polymers (which generally fall in the range of 10À20 kcal mol21) 56À58 and is

consistent with the proposal that the temperature dependence of Φ results from

chain movements involved in recoil and rotation processes.

In summary, the quantum yields for degradation of the Cp2Mo2(CO)6

unit in a polymer chain are strongly temperature dependent. When a polymer

chain is cleaved at the Mo-Mo bond, the chains relax by secondary chain

movements. It was proposed that increased thermal energy facilitates

the rotation and recoil relaxation processes, which effectively increases the rate

constant for diffusion of the radicals out of the cage, kd. In effect, the cage

recombination efficiency is decreased, and this leads to an increase in the efficiency of degradation. The apparent activation energy obtained from the

temperature dependence of the quantum yield of polymer 5 (14.1 6 0.3 kcal

mol21) is consistent with secondary relaxation chain movements in polymers.



B. Interpreting the Kinetics of Polymer Degradation

in the Solid State

Concentration versus time data for the photodegradation of polymer 7 as

a function of irradiation time are shown in Figure 5.59 (The data in the figure

were normalized by dividing the concentration values by the initial



278



Polymers with Metal-Metal Bonds as Models



concentration.) Note that the traces in the figure exhibit biphasic character,

showing a relatively fast rate during the first 1À2% of the reaction but a slower

rate at longer times. Typically, photochemical reactions are simple zero-order

reactions. (The reaction is zero-order after the initially high reaction rate

during the first 1À2% of the reaction.) The plot in Figure 5 does not fit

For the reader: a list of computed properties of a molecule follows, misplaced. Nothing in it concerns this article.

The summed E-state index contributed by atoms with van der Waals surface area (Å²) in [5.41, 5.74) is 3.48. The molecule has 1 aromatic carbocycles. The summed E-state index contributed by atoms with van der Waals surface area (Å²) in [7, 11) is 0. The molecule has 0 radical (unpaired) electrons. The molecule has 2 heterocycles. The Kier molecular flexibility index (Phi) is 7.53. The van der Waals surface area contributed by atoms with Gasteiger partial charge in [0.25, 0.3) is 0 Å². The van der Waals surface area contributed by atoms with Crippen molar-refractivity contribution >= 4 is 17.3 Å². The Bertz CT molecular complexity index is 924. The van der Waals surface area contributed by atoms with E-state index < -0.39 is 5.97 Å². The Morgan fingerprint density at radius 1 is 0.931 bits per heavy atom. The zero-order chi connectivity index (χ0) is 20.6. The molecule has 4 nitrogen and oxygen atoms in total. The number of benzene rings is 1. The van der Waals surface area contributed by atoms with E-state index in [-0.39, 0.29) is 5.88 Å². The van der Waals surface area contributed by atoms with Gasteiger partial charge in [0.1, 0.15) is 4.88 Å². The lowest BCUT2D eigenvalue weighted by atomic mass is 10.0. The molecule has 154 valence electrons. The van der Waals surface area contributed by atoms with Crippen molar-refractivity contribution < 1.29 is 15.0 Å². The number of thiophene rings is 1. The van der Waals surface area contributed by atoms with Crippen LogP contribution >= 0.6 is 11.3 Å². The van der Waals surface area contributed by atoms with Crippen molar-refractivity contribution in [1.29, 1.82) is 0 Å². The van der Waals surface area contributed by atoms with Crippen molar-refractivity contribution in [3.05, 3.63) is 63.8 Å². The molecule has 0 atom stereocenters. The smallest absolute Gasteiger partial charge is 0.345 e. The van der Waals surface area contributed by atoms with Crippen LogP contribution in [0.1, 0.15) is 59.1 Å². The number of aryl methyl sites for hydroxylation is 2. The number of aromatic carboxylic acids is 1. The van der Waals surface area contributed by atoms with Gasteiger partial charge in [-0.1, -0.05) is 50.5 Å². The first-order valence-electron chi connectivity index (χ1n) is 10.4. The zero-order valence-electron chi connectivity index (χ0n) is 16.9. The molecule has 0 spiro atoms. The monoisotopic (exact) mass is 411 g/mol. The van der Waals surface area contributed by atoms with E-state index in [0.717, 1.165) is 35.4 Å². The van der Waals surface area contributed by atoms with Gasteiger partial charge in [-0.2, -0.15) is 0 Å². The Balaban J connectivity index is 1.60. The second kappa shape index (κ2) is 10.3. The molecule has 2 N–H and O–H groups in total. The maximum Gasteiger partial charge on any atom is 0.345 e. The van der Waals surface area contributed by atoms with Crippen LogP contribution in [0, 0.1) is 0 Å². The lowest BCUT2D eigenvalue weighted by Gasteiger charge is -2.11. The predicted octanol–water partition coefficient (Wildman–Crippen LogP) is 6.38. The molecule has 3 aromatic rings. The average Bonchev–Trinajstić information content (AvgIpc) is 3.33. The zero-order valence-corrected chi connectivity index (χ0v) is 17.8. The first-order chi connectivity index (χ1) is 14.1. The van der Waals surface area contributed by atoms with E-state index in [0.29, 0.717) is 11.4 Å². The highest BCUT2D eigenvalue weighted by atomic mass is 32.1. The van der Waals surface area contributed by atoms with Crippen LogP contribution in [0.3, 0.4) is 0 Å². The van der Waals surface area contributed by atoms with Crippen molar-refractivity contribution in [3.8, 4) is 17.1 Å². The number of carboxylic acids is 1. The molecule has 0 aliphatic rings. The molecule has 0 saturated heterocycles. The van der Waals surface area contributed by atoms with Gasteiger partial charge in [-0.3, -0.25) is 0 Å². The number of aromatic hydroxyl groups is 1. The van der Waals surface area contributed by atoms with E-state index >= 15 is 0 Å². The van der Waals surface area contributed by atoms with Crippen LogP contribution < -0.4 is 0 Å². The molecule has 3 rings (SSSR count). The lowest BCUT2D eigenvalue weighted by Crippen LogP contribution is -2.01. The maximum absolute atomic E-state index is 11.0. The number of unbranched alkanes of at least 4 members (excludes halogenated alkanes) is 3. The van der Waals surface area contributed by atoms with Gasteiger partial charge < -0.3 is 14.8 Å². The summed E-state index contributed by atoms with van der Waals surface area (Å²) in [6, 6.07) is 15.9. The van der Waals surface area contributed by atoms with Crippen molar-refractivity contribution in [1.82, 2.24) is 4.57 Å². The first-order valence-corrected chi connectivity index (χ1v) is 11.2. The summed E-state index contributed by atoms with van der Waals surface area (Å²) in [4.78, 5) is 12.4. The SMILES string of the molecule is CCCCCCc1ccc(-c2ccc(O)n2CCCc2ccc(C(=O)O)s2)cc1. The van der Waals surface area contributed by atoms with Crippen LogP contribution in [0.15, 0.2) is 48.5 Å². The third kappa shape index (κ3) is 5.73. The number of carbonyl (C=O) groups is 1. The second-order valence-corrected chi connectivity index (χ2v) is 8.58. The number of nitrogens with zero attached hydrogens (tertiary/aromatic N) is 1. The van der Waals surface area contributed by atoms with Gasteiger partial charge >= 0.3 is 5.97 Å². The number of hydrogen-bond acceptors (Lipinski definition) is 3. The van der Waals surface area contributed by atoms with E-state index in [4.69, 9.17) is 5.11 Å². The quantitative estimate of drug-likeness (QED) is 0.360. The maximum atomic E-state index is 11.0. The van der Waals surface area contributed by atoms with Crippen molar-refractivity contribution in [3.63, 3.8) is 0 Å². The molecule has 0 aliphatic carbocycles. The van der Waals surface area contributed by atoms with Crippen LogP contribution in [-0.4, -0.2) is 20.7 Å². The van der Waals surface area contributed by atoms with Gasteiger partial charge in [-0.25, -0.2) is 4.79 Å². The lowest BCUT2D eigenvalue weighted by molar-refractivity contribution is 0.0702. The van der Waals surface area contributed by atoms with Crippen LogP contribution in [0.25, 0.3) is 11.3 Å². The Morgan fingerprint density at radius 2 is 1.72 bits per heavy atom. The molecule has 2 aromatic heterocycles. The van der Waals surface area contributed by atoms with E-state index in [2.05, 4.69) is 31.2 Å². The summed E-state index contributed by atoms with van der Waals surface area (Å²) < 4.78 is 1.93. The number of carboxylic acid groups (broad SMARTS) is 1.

first-order kinetics (C/C0 5 Ae2kt), second-order kinetics, or the kinetics for

any of several diffusion models. Instead, the decay data were shown to fit a

model based on so-called Perrin kinetics.60,61 The Perrin kinetics model was

originally proposed to explain the nonexponential phosphorescence decay in

solid polymers, but the kinetics also apply to the trapping reactions of radicals

in the solid state. The key feature of the model is that, for phosphorescence

decay, when an acceptor is in the quenching sphere of an electronically excited

donor molecule, the fluorescence will be quenched. The observed rate of

phosphorescence decay is therefore a combination of the decay rate of excited

molecules in the presence of the quencher and the natural decay rate of

molecules in the absence of the quencher. A mechanistic analogy can be made

for photogenerated radical species in solid-state polymers: The observed rate of

radical decay will be the combination of the rate when a radical trapping agent

is in the reactive sphere of the radical and the rate when no radical trapping

agent is present. (The term reactive sphere is equivalent to the term quenching

sphere used in the case of the original Perrin model.) Under such conditions,

the concentration of reactive species is given by equation 27.

O H

H O

C N R' N C O R" O



n



7

CH2Cl

R' =



O

O

N C OCH2CH O C N

m

H

H

CH3



and H3C



R" =



and



CH3



(CO)3Mo Mo(CO)3



ẵA ẳ X0 ỵ k1 t ỵ Y0 ek2 t



27ị



The Perrin-like expression in equation 27 was used to fit the kinetic decay trace

of polymer 7; the fit is illustrated in Figure 5.

The biphasic kinetics curve for the reactions of polymers is very typical and is

found frequently in the polymer literature. Daglen and Tyler showed62 that equation

27 gave excellent fit to these systems as well, which suggests the presence of reaction

spheres is common in the mechanism of solid-state polymer photodegradation.